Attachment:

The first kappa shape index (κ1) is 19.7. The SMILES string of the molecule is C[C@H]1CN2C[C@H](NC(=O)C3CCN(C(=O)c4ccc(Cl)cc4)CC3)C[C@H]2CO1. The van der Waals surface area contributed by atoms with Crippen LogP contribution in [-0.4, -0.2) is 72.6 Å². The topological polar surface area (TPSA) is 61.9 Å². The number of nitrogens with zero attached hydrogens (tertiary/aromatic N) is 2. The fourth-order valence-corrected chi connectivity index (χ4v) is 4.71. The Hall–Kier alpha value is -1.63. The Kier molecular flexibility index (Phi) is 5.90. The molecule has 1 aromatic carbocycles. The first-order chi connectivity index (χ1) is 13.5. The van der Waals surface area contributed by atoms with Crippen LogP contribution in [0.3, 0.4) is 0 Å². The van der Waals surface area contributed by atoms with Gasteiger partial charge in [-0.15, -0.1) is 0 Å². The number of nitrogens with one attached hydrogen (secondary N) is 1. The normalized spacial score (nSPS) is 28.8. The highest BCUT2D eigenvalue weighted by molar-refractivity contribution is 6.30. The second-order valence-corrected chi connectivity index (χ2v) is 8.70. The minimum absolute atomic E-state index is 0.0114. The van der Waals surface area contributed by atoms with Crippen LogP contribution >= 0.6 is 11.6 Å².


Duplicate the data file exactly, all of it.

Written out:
The first kappa shape index (κ1) is 19.7. The SMILES string of the molecule is C[C@H]1CN2C[C@H](NC(=O)C3CCN(C(=O)c4ccc(Cl)cc4)CC3)C[C@H]2CO1. The van der Waals surface area contributed by atoms with Crippen LogP contribution in [-0.4, -0.2) is 72.6 Å². The topological polar surface area (TPSA) is 61.9 Å². The number of nitrogens with zero attached hydrogens (tertiary/aromatic N) is 2. The fourth-order valence-corrected chi connectivity index (χ4v) is 4.71. The Hall–Kier alpha value is -1.63. The Kier molecular flexibility index (Phi) is 5.90. The molecule has 1 aromatic carbocycles. The first-order chi connectivity index (χ1) is 13.5. The van der Waals surface area contributed by atoms with Crippen LogP contribution in [0.3, 0.4) is 0 Å². The van der Waals surface area contributed by atoms with Gasteiger partial charge in [-0.15, -0.1) is 0 Å². The number of nitrogens with one attached hydrogen (secondary N) is 1. The normalized spacial score (nSPS) is 28.8. The highest BCUT2D eigenvalue weighted by molar-refractivity contribution is 6.30. The second-order valence-corrected chi connectivity index (χ2v) is 8.70. The minimum absolute atomic E-state index is 0.0114. The van der Waals surface area contributed by atoms with Crippen LogP contribution >= 0.6 is 11.6 Å².